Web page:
Sirius Lee isn’t your stereotypical bookish Asian American dude. An outspoken and confrontational comedian, he has popular stand-up albums and appearances in Hollywood blockbusters on his résumé. But underneath the jokes, his wreck of a life is no laughing matter. Leland Cheuk’s zippy, acerbic novel No Good Very Bad Asian is framed as a letter to Lee’s estranged daughter; it focuses on his successes and disasters.
The roly-poly, awkward son of conservative immigrant parents, Lee (whose real name is Hor Luk Lee, prompting unfortunate jokes from his peers) stumbles into success when he befriends a comedian-turned-reality-TV-star, Johnny Razzmatazz. Taking Lee under his wing, Johnny helps break him into the comedy business, though introducing him to plenty of bad influences, too. Fueled by self-hatred and racial insecurity, Lee’s soon turning his rage into blistering stand-up routines, landing a spot on an SNL-style comedy show.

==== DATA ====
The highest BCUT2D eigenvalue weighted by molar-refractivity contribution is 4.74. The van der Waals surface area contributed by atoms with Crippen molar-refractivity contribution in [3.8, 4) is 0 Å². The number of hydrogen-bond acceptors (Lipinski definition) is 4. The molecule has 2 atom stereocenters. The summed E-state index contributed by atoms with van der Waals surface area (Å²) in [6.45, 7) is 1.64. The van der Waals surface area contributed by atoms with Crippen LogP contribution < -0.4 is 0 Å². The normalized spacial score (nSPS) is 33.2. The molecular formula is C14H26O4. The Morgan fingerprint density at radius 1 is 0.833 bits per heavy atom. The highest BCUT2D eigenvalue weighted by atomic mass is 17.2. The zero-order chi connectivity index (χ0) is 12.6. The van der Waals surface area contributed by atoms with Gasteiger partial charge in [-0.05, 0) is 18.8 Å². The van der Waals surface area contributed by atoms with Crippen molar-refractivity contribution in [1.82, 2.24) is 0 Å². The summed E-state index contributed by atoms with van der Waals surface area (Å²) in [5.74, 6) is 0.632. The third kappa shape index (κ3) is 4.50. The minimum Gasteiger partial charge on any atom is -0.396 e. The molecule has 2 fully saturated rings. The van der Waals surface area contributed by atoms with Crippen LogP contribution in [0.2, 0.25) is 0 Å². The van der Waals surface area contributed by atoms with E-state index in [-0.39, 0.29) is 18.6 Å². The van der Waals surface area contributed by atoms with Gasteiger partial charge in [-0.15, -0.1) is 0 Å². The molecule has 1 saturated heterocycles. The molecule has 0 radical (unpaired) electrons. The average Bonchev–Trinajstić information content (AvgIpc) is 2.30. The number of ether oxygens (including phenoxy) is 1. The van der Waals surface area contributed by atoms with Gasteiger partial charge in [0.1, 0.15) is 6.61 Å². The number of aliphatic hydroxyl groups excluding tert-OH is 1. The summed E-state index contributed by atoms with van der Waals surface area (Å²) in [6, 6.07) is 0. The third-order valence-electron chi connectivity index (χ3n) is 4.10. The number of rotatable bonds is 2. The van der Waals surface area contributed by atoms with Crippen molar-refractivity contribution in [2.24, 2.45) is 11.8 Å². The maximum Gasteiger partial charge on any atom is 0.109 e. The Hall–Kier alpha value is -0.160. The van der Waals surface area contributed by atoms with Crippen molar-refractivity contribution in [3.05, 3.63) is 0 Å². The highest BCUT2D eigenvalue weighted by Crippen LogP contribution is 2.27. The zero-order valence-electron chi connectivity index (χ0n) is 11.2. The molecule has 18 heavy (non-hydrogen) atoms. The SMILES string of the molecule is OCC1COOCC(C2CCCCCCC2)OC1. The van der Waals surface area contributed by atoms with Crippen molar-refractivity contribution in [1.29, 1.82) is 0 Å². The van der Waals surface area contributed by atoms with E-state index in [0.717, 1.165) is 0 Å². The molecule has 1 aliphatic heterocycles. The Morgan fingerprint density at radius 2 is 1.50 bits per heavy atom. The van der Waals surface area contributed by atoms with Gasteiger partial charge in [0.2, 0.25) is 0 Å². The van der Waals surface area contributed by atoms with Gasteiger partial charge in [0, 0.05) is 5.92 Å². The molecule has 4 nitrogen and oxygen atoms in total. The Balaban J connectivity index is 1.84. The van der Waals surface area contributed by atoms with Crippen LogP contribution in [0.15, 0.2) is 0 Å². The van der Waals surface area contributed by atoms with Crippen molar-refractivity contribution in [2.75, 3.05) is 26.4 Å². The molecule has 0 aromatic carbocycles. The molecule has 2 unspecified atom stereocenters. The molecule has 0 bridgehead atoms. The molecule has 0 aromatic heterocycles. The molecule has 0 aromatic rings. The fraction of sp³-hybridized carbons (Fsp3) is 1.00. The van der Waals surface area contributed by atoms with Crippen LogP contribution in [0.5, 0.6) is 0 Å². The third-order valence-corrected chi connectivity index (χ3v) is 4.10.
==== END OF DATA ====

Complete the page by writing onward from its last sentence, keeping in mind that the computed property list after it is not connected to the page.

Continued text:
Cheuk, who performed stand-up for several years as research for his book, provides an inside look at the topsy-turvy world of comedy, where rising stars mix it up with floundering has-beens. Above all, the novel is a cautionary tale of how even a brush with fame can derail one’s perspective, and how racial insensitivity and discrimination persist even in the glitzy depths of Hollywood. For every fleeting bit of success Lee enjoys, there are plenty of lost opportunities, fed by bad luck, the glass ceiling imposed by his ethnic background, and his self-destructive tendencies.
More rueful than laugh-out-loud funny, the novel recounts Lee’s life in a conversational, self-deprecating style. Even as the comedian falls from grace and becomes estranged from his family and friends, he remains sympathetic, and although the conclusion of his tale is bittersweet, it leaves hope for forgiveness and redemption. A showbiz crack-up tale with a heart, No Good Very Bad Asian is smartly told and deeply felt.
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